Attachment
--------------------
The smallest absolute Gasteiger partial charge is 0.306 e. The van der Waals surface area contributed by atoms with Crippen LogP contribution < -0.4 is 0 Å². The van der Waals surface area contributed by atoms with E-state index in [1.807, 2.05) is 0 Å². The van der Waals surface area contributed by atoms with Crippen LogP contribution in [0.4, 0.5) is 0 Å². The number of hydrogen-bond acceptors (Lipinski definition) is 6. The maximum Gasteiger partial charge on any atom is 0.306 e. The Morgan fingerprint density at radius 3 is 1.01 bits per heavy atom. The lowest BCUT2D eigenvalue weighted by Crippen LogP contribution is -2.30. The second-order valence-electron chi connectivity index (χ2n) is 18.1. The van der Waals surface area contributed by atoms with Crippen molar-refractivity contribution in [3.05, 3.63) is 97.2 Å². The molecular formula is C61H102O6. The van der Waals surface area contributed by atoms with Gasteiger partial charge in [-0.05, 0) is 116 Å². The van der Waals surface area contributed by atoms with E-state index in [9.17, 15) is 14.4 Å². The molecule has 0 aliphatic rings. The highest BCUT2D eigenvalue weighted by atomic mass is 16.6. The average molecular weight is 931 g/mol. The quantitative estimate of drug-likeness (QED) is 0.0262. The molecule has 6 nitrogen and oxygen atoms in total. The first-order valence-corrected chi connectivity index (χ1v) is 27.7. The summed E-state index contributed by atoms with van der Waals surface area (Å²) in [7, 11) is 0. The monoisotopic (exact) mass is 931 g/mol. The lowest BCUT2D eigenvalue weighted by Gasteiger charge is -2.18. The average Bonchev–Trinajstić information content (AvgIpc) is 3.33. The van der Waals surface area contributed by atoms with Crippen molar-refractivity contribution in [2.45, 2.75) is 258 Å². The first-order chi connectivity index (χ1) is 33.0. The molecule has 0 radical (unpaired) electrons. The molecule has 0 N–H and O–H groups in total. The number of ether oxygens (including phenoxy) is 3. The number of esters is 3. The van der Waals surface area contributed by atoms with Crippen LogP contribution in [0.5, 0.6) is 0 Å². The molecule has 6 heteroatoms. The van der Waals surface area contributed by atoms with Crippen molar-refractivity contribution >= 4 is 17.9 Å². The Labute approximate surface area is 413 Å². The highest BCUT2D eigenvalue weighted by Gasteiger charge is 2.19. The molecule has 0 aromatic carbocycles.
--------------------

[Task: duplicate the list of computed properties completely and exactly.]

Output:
The smallest absolute Gasteiger partial charge is 0.306 e. The van der Waals surface area contributed by atoms with Crippen LogP contribution < -0.4 is 0 Å². The van der Waals surface area contributed by atoms with E-state index in [1.807, 2.05) is 0 Å². The van der Waals surface area contributed by atoms with Crippen LogP contribution in [0.4, 0.5) is 0 Å². The number of hydrogen-bond acceptors (Lipinski definition) is 6. The maximum Gasteiger partial charge on any atom is 0.306 e. The Morgan fingerprint density at radius 3 is 1.01 bits per heavy atom. The lowest BCUT2D eigenvalue weighted by Crippen LogP contribution is -2.30. The second-order valence-electron chi connectivity index (χ2n) is 18.1. The van der Waals surface area contributed by atoms with Crippen molar-refractivity contribution in [3.05, 3.63) is 97.2 Å². The molecular formula is C61H102O6. The van der Waals surface area contributed by atoms with Gasteiger partial charge in [-0.05, 0) is 116 Å². The van der Waals surface area contributed by atoms with E-state index in [9.17, 15) is 14.4 Å². The molecule has 0 aliphatic rings. The highest BCUT2D eigenvalue weighted by atomic mass is 16.6. The average molecular weight is 931 g/mol. The quantitative estimate of drug-likeness (QED) is 0.0262. The molecule has 6 nitrogen and oxygen atoms in total. The first-order valence-corrected chi connectivity index (χ1v) is 27.7. The summed E-state index contributed by atoms with van der Waals surface area (Å²) in [7, 11) is 0. The monoisotopic (exact) mass is 931 g/mol. The lowest BCUT2D eigenvalue weighted by Gasteiger charge is -2.18. The average Bonchev–Trinajstić information content (AvgIpc) is 3.33. The van der Waals surface area contributed by atoms with Crippen molar-refractivity contribution in [2.45, 2.75) is 258 Å². The first-order chi connectivity index (χ1) is 33.0. The molecule has 0 radical (unpaired) electrons. The molecule has 0 N–H and O–H groups in total. The number of ether oxygens (including phenoxy) is 3. The number of esters is 3. The van der Waals surface area contributed by atoms with Crippen LogP contribution in [0.5, 0.6) is 0 Å². The molecule has 6 heteroatoms. The van der Waals surface area contributed by atoms with Crippen molar-refractivity contribution >= 4 is 17.9 Å². The Labute approximate surface area is 413 Å². The highest BCUT2D eigenvalue weighted by Gasteiger charge is 2.19. The molecule has 0 aromatic carbocycles.